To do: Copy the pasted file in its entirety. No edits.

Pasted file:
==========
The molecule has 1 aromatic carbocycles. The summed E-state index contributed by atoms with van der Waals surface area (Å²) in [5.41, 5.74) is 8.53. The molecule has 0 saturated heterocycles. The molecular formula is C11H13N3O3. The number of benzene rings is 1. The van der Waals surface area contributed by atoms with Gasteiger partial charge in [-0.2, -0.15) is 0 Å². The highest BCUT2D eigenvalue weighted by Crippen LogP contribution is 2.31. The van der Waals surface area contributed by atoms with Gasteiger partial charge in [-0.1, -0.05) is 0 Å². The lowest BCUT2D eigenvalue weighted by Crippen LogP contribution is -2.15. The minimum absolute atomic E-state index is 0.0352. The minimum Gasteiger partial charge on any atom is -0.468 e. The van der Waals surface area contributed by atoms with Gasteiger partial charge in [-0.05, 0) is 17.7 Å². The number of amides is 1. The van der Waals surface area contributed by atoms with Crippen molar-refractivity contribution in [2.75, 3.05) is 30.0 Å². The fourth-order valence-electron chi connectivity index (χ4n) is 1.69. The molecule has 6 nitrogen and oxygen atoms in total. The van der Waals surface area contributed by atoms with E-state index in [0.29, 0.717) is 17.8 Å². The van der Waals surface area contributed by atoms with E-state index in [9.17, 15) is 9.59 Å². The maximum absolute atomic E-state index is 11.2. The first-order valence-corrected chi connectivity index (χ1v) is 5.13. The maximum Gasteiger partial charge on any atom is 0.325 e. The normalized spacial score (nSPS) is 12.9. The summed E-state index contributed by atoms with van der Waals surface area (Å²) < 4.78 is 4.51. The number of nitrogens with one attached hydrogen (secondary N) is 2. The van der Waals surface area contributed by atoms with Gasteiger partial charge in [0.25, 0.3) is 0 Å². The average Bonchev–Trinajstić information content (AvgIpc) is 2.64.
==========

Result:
The molecule has 1 aromatic carbocycles. The summed E-state index contributed by atoms with van der Waals surface area (Å²) in [5.41, 5.74) is 8.53. The molecule has 0 saturated heterocycles. The molecular formula is C11H13N3O3. The number of benzene rings is 1. The van der Waals surface area contributed by atoms with Gasteiger partial charge in [-0.2, -0.15) is 0 Å². The highest BCUT2D eigenvalue weighted by Crippen LogP contribution is 2.31. The van der Waals surface area contributed by atoms with Gasteiger partial charge in [-0.1, -0.05) is 0 Å². The lowest BCUT2D eigenvalue weighted by Crippen LogP contribution is -2.15. The minimum absolute atomic E-state index is 0.0352. The minimum Gasteiger partial charge on any atom is -0.468 e. The van der Waals surface area contributed by atoms with Gasteiger partial charge in [-0.05, 0) is 17.7 Å². The number of amides is 1. The van der Waals surface area contributed by atoms with Crippen molar-refractivity contribution in [2.75, 3.05) is 30.0 Å². The fourth-order valence-electron chi connectivity index (χ4n) is 1.69. The molecule has 6 nitrogen and oxygen atoms in total. The van der Waals surface area contributed by atoms with E-state index in [0.29, 0.717) is 17.8 Å². The van der Waals surface area contributed by atoms with E-state index in [9.17, 15) is 9.59 Å². The maximum absolute atomic E-state index is 11.2. The first-order valence-corrected chi connectivity index (χ1v) is 5.13. The maximum Gasteiger partial charge on any atom is 0.325 e. The normalized spacial score (nSPS) is 12.9. The summed E-state index contributed by atoms with van der Waals surface area (Å²) < 4.78 is 4.51. The number of nitrogens with one attached hydrogen (secondary N) is 2. The van der Waals surface area contributed by atoms with Gasteiger partial charge in [0.25, 0.3) is 0 Å². The average Bonchev–Trinajstić information content (AvgIpc) is 2.64.